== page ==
A 25-year-old man has been arrested by the Los Angeles Police Department just a day after a swatting call led to the shooting of an innocent man in Wichita, Kansas. On December 28, Andrew Finch was shot at his front door after police received a hoax emergency call.
The hoax emergency call came from a man who claimed that he had killed a family member and taken a few others hostage. Authorities quickly responded and surrounded the home, which had no connection to the dispute.
The dispute reportedly began between two Call of Duty players. One of the players threatened the other with swatting. The other player then gave a fake address and that address was reportedly given to another person who knew about swatting. The emergency call, which was recently made public, led to the shooting of a man who had nothing to do with the dispute.
Police surrounded the home after the call and have said one round was released by officers when the man at the door failed to comply with verbal orders. Police later confirmed that the man was unarmed. Authorities searched the house but found that the family had not been injured or taken hostage.
LAPD arrested Tyler Barriss on Friday after allegedly providing Finch’s address to authorities. Finch’s family has confirmed that he was not involved in online gaming. UMG Gaming, the online platform where the Call of Duty players were participating, posted a tweet on December 29 saying that they will do everything they can to assist authorities in this matter.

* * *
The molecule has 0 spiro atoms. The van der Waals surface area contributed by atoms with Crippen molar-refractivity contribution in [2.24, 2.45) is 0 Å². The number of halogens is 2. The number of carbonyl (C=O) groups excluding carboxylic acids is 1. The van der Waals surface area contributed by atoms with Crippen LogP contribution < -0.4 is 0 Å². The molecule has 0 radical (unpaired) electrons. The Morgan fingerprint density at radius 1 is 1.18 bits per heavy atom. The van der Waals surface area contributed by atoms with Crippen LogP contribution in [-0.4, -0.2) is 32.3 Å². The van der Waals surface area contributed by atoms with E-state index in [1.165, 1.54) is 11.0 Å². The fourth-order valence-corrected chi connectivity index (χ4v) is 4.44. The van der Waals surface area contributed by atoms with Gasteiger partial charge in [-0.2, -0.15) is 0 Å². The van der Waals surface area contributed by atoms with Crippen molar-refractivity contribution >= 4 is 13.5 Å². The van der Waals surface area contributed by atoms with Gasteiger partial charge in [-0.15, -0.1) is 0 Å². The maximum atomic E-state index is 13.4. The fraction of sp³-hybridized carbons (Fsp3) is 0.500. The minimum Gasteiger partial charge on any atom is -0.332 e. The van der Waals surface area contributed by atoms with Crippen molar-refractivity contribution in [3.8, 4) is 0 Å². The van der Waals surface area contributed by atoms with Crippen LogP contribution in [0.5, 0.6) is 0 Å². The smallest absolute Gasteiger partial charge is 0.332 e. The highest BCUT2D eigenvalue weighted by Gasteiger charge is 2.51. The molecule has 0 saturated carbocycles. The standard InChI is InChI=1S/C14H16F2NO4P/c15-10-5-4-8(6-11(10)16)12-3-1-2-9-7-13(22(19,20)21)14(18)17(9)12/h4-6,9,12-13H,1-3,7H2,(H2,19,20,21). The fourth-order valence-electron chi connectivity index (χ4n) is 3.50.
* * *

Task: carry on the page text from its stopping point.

Wichita Police Deputy Chief Troy Livingston said that the irresponsible actions of the prankster put people and lives at risk. He added that the incident was a nightmare for the family and the police department. According to several news sites, Mr. Barriss has a history of making bomb threats.
In recent years, there have been numerous swatting incidents. Back in 2014, Jordan Matthewson, known as Kootra on YouTube, was live streaming an online game when a SWAT team raided the office where he was playing. The incident was broadcast live since he had a live stream on at the time. In September, a teenager involved in several swatting incidents was given a nine month sentence. He will serve six of those months at a youth group home and the other three at home. He was also sentenced to 18 months of probation.